The Brown Bess is a nickname for the British Land Pattern series of muzzle-loading, smoothebore muskets. It was a standard-issue infantry weapon in the British Army from 1722 to 1838.
The 1st and 2nd Marine Raider Regiments both adopted this weapon upon their foundations in 1775 and 1776 respectively. It was the most readily available military-grade firearm in the American Colonies at the start of the American Revolution, and thus was the obvious choice for a standard-issue infantry weapon. Throughout the war, it was issued to frontline officers and enlisted personnel in the infantry battalions. Artillery crews were also often supplied with the weapon, though arming the infantry often took precedence due to supply issues. Recruits were required to be able to fire at least three well aimed shots in a minute, and were trained extensively in using the stock and bayonet in melee combat to great effect. Marine Raiders were also trained in the use of buck and ball shot, which was put to good use during many of the close-quarter engagements of the revolutionary war against British, Hessian, and Loyalist troops. The weapon served the marine raiders well as the standard-issue infantry firearm for the duration of the war, though it was later supplanted by the arrival of Charleville muskets from French supply.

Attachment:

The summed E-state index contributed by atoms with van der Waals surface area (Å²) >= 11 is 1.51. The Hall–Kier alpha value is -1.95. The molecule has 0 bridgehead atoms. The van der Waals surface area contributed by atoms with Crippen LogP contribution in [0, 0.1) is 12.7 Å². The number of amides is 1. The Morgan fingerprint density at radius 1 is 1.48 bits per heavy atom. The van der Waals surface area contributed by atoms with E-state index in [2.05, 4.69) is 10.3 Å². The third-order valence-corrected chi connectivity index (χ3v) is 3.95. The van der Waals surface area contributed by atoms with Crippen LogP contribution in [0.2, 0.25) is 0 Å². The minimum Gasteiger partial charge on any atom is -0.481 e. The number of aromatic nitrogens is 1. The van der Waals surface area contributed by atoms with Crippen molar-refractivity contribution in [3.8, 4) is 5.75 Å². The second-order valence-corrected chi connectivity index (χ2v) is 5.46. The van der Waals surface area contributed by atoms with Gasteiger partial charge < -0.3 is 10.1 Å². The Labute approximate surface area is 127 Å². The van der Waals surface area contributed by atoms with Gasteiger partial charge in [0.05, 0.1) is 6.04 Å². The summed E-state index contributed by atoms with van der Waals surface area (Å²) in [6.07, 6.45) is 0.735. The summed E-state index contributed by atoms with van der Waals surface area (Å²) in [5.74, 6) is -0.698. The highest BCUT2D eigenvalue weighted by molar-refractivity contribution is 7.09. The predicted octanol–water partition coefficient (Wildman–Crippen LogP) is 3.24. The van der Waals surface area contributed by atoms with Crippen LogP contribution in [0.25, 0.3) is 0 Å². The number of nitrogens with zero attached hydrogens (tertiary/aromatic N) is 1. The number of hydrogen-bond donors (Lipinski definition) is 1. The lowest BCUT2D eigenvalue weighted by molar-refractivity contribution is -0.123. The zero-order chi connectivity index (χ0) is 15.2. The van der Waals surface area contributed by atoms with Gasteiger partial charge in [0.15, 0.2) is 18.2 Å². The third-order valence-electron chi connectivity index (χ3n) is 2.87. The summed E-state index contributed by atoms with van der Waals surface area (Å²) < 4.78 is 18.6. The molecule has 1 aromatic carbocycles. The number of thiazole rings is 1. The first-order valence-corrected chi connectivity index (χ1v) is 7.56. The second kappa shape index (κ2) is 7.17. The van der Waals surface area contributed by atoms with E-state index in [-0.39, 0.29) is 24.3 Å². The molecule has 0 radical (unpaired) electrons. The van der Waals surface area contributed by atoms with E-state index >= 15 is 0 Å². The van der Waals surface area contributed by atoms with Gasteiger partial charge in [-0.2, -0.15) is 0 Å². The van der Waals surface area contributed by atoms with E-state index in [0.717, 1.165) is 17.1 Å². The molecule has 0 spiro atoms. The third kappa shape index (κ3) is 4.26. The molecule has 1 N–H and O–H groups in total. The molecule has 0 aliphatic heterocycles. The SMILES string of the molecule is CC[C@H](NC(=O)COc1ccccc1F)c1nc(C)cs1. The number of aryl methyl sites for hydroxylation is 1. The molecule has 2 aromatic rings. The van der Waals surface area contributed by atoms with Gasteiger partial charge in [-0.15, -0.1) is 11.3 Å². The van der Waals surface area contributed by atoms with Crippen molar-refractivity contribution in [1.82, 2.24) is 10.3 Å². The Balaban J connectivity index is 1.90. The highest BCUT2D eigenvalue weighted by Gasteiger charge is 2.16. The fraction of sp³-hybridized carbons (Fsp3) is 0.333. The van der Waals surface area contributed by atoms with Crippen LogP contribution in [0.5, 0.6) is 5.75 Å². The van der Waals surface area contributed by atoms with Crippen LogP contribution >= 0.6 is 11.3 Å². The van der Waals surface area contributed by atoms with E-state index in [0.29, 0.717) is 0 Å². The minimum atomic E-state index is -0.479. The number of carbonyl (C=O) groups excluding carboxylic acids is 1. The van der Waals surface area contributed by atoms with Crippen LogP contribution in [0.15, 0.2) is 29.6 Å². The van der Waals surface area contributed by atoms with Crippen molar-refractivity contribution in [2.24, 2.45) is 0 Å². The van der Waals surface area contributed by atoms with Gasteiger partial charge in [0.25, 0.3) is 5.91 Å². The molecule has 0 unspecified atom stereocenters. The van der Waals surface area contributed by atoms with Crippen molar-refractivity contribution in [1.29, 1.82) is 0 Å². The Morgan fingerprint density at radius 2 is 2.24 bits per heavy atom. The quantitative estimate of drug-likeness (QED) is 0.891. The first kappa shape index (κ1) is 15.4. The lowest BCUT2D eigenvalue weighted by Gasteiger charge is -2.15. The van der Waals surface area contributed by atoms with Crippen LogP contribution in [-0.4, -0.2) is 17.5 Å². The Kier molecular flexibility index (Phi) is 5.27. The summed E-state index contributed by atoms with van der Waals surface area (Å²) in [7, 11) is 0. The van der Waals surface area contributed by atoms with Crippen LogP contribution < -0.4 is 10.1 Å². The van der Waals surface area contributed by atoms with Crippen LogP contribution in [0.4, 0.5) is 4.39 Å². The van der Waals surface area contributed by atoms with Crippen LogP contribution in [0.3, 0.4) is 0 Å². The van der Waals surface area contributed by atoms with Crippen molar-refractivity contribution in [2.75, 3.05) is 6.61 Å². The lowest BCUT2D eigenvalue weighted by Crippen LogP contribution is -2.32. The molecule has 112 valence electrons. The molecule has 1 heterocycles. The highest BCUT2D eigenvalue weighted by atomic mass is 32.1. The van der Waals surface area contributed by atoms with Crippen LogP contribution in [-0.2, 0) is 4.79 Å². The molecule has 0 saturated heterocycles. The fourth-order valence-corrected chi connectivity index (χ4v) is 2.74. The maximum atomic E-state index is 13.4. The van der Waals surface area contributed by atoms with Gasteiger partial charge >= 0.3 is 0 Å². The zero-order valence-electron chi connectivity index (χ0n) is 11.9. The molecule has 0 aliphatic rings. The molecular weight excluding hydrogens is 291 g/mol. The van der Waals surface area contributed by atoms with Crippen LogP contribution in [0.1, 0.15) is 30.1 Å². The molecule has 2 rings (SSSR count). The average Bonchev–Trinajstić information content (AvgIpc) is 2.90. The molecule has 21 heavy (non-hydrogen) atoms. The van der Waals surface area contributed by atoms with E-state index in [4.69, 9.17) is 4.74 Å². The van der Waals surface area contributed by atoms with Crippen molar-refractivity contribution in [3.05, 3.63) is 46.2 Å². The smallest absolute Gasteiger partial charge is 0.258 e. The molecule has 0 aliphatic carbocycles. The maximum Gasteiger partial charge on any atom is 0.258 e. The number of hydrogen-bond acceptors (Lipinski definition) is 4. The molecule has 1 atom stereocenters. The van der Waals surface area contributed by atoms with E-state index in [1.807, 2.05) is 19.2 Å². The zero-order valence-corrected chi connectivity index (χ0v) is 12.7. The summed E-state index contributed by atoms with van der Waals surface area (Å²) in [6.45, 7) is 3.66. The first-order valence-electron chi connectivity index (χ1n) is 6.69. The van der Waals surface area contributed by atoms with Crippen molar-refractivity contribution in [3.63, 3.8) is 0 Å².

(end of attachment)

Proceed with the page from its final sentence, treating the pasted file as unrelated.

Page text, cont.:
After the revolution, the Brown Bess remained in partial service. The newer M1766 Charleville had largely replaced it, but some companies in both of the original regiments retained the weapon, using it in Shays's Rebellion, the Whiskey Rebellion, and the Northwest Indian War. The Brown Bess was a reserve arm during the Quasi War, but by this time it and the Charleville had been phased out in favor of the M1795 Springfield.
Long Land Pattern
The Long Land Pattern, invented in 1722, was the principle weapon of the marine raiders for most of the revolutionary war.
Short Land Pattern
The Short Land Pattern, which was introduced in 1740, was a supplementary version of the original musket. It was shorter, to allow for ease of handling, but also slightly heavier. It first found favor with artillery crews, who needed a shorter weapon but were not as affected by the weight. It was also popular with officers. The Short Land Pattern became more common near the end of the war.